INDONESIAN VILLAGES AND CLIMATE CHANGE

Earlier on this blog I wrote about some of the adventures during my internship in the city Semarang in Indonesia. But I mentioned only slightly what I had been doing in this country. So, here I want to shed some more light on my tasks and activities in the country of many islands, vast forests and rich biodiversity.

My internship took place in the environmental organization BINTARI, which is involved in the climate change mitigation and adaptation activities in the upstream watershed of the Garang river. It helps the local rural communities reduce their greenhouse gas (GHG) emissions by introducing and supporting agroforestry, compost and biogas production and education on the climate change issue.

My task during the internship had been to estimate the past, present and future GHG emissions from animal husbandry sector in the Indrokilo village, which is situated on the slope of the Ungaran mountain near the city Semarang in Central Java, and suggest the optimal strategies and initiatives for the village community to reduce these emissions. My results, strategies and recommendations were meant to be used by the community, BINTARI and the Indonesian government to design and implement more efficient climate change mitigation actions in Indrokilo and other villages, which were part of the recently initiated national program “1000 Kampung Iklim” (“1000 Climate Villages”).

As this was the first research on GHG emissions in Indrokilo and there was no necessary data about it available, I had to travel to the village and interview some of its residents. So, together with Mas Nuro we did two visits to the Ungaran region and Indrokilo, talked with some community leaders and observed the GHG emissions reduction initiatives in action. These were short, but quite interesting expeditions.

Firstly, we went deep into the forest on the Ungaran mountain to see how farmers there plant trees as part of the agroforestry program. This yields double benefits: the farmers can harvest coffee and fruits from these trees, and the trees capture carbon from the atmosphere.

As a result, the amount of trees increases and the forest carbon sink grows larger, allowing more carbon to be removed from the atmosphere:

After that we went to interview some leaders of the village community. All people we talked with were quite friendly and open, though they did not have the detailed information needed for precise estimation of GHG emissions (which had been expected, of course). Nevertheless, we spent a very nice time with them drinking locally produced tea and sharing with each other stories about life in Indonesia and Moldova. I have reasons to believe that I was the first one from Moldova they had seen in their whole life.

And at one family I even tried preparing special food for the local wedding ceremony. Mas Nuro explained me that men do such activity for several hours during the day. I was quite sweaty already after several minutes:

Some villagers took us to the local biogas and compost production facilities and showed and explained us how they make biogas for cooking and compost to apply as organic fertilizer on the fields from animal manure. As I am a member of the founding team of DreamUPS – an opensource platform for sustainable do-it-yourself solutions – I used this opportunity to make a video about compost production for our free virtual library of sustainable ideas and write an article about Indrokilo on our blog. You can check the compost production solution HERE and the “climate village” story HERE.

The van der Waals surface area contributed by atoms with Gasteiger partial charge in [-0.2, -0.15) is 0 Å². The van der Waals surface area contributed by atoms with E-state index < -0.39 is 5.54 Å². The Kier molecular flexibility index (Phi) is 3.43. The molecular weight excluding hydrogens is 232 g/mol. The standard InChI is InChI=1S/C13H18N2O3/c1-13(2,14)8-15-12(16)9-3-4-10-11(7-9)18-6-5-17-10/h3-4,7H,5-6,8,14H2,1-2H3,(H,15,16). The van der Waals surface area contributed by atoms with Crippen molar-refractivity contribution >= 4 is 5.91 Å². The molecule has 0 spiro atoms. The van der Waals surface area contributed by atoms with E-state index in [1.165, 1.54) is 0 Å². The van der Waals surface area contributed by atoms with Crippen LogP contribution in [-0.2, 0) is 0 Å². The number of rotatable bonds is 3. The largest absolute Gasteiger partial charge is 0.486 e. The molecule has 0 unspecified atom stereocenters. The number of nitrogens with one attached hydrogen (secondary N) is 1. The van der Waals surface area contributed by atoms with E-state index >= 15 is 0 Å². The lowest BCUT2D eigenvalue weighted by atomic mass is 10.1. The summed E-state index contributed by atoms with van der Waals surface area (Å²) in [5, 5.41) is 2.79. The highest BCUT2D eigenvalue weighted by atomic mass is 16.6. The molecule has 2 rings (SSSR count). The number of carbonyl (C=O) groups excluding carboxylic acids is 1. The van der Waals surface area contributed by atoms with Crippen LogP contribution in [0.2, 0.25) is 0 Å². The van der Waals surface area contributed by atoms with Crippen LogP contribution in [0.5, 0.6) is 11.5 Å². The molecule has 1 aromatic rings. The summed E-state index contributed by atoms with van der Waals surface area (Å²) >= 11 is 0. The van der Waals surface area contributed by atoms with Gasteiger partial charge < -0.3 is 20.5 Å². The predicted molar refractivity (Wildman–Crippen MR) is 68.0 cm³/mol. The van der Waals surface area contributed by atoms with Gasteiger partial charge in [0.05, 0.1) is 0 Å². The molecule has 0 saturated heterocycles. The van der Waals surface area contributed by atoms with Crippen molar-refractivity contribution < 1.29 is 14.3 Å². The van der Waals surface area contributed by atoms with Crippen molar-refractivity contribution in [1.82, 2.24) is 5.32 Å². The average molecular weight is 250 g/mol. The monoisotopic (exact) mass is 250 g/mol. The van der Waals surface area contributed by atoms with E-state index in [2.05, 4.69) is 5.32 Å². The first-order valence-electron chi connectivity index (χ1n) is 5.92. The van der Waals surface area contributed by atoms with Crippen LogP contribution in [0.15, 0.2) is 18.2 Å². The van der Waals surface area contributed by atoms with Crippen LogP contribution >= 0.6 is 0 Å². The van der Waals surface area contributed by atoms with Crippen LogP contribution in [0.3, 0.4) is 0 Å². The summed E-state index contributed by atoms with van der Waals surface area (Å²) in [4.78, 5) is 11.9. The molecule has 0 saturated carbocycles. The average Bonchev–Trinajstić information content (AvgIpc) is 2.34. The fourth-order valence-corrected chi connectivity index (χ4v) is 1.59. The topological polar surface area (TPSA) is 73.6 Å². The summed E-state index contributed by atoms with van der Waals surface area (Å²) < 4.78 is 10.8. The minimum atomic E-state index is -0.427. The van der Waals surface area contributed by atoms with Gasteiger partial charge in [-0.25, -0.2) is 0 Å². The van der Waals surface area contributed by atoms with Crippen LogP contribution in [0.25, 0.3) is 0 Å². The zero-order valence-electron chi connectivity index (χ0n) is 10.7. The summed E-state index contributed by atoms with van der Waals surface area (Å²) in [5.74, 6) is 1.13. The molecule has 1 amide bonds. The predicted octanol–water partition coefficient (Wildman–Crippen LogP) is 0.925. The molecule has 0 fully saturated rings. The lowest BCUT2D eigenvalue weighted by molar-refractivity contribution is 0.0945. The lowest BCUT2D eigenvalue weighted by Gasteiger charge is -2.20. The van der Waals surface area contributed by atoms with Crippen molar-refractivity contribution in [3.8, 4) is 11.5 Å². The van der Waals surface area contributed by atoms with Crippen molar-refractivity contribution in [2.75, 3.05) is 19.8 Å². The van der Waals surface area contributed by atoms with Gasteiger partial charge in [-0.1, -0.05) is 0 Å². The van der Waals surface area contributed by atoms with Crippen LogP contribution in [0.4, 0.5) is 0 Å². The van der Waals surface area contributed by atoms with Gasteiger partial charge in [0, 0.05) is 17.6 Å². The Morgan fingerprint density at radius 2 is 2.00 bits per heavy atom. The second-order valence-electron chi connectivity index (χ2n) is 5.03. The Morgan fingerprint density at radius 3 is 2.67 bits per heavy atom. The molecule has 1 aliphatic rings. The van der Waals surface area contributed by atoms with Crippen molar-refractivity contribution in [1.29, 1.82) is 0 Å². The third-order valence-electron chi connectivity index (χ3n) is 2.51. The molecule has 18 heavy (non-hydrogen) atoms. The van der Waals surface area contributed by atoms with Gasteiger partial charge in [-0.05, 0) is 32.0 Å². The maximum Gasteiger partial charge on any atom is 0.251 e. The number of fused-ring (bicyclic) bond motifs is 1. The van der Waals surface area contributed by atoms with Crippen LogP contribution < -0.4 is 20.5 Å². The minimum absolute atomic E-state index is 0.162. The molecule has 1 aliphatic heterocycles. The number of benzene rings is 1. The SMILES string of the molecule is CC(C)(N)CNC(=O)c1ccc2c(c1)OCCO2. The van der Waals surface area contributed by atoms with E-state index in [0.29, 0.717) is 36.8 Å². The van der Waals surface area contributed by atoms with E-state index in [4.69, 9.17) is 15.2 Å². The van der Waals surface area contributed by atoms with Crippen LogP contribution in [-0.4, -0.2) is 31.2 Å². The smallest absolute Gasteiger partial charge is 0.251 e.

Finally, Mas Nuro and his friend from Indrokilo took me to the local waterfall deep in the forest. The road here was rather long, steep and tiring in the hot climate of Indonesia (the daily temperature stays around +30 oC during the whole year):

However, the trip was worth it – the waterfall was small, but still impressive.

Of course, I did not want to miss the opportunity and took a quick shower under the chilly and fresh waters falling from the edge of the rock above. In the hot and dry atmosphere this was extremely refreshing and revitalizing… especially when I found out that for some local people having shower in this waterfall is part of some sacred ceremony (although in this case they do it totally naked).

So, these were the adventures during my visits to the Indrokilo village. Upon returning to the BINTARI office, I used the information obtained from the villagers to calculate methane (CH4) and nitrous oxide (N2O) emissions from livestock at the study site, suggested strategies and further actions to be implemented there and elaborated the final research report, which was then submitted to BINTARI.

All in all, I consider the official side of my internship in Indonesia to be a success.

And for this I am very grateful to Mas Nuro and the BINTARI Foundation for giving me the opportunity to explore some of the Indonesian villages and climate change mitigation and adaptation initiatives there.

One Response to INDONESIAN VILLAGES AND CLIMATE CHANGE

  1. […] to climate change mitigation in the Ungaran region in Indonesia (you can read about it in “INDONESIAN VILLAGES AND CLIMATE CHANGE”). And nowadays I do more research and campaigning aimed at protecting the environment to […]

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